Death of Daro toddler due to infection by HFMD-linked virus
SIBU: The Health Ministry yesterday confirmed that the death of the toddler from Kampung Pangtray in Daro, Mukah on July 28 at Sibu Hospital was due to Enterovirus 71 (EV71) – one of the major causative agents of hand, foot and mouth disease (HFMD).
Deputy Health Minister Dr Lee Boon Chye in a WhatsApp message to The Borneo Post confirmed the agent associated with the death of the victim.
“One mortality for Penang (is) confirmed (to be) due to EV71. The mortality case for Sarawak (is) also confirmed (to be from) EV71,” he said when contacted.
He added that as of yesterday (Aug 1), Sarawak recorded a total of 4,708 HFMD cases, while the overall figure nationwide stood at 40,949.
Asked on EV71 that is believed to have killed some 31 Sarawakian children in 1997 and whether this comeback after a lapse of almost 10 years (the last case according to records was in 2009) is a cause for concern, Dr Lee said: “So far, the cases of mortality look isolated but we are monitoring closely.”
He, however, advised parents to do frequent hand washing, keep their home surrounding and toys of their children clean, and to properly dispose of diapers.
“If a child is suspected to be down with HFMD, seek medical advice and do not bring them to schools or childcare centres. To caretakers and schools, keep the surrounding and toys clean.
“Screen every child at the entry point and if there is suspicion of HFMD, refer the child to a doctor straight away. Teach children and students the importance of personal hygiene,” Dr Lee advised.
Meanwhile, a source disclosed to The Borneo Post that the toddler’s six-year-old sister was also hospitalised with HFMD a day after the victim, but was able to recover.
“She was discharged and went home two days ago,” the source said.
The EV71 virus was implicated as the major causative agent in the outbreak of acute viral infection in Sarawak which resulted in 31 deaths among children aged from five months to six years in mid-1997.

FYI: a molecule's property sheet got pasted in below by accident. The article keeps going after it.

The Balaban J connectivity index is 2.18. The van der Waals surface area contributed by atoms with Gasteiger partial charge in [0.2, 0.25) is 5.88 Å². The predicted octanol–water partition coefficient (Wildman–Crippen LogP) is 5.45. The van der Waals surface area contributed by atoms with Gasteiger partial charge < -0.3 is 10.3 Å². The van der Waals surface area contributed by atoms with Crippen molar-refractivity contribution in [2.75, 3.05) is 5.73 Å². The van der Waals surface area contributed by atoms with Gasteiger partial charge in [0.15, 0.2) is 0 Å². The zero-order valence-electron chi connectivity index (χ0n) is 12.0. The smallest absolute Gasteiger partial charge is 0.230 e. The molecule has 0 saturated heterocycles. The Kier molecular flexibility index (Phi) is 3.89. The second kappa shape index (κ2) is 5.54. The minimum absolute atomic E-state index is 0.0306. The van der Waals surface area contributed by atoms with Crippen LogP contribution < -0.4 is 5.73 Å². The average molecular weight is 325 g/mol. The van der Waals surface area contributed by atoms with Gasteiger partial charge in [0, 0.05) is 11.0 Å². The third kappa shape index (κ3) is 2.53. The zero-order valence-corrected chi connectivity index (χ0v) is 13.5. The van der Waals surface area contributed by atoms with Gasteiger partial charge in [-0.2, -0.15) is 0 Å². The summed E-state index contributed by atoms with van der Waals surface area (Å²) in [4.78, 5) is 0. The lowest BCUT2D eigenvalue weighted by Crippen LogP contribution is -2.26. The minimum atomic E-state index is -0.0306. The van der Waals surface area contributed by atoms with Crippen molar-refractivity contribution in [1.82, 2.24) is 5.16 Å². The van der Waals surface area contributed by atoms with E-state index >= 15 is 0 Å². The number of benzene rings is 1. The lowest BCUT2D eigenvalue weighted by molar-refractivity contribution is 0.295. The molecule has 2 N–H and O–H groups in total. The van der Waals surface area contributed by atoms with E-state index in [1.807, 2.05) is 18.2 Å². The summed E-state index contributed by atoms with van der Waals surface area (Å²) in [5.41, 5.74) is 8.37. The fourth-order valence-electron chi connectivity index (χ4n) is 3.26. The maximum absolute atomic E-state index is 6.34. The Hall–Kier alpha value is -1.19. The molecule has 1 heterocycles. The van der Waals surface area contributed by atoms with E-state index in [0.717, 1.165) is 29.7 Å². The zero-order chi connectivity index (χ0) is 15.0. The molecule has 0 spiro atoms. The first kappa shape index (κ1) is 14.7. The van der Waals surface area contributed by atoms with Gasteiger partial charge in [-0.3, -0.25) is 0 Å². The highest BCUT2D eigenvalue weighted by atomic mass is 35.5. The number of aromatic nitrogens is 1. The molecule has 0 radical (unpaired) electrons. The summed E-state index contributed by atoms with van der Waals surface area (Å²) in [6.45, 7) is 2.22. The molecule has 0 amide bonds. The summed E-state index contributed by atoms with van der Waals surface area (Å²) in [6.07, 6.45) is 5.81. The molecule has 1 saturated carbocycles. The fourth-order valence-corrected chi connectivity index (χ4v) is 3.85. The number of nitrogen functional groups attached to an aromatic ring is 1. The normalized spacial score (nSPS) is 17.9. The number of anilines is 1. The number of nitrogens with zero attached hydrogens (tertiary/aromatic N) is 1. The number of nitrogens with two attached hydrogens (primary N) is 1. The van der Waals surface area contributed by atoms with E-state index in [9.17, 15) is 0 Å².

During that outbreak, most of the infected children died within hours of admission to hospital due to acute congestive heart failure and cardiovascular collapse which was suggestive of acute viral myocarditis.
According to reports, the occurrence of the fatal infections in the midst of simultaneous outbreaks of EV71-associated HFMD raised the possibility that EV71 was associated with the deaths.
Large outbreaks with fatalities have continued to be seen in three-yearly cycles in Sarawak – in 2003, 2006 and 2009.
The Daro toddler, who was two years and five months old, came down with a fever on July 24, before showing signs of rashes on the palms and feet, as well as ulcers in the mouth the following day, according to an earlier statement by Health director-general Datuk Dr Noor Hisham Abdullah.
The child was taken to the Daro Health Clinic on July 25 and diagnosed with suspected HFMD before receiving treatment. On July 27, the victim was taken to Daro Hospital and was then referred to Sibu Hospital where the child died the next morning.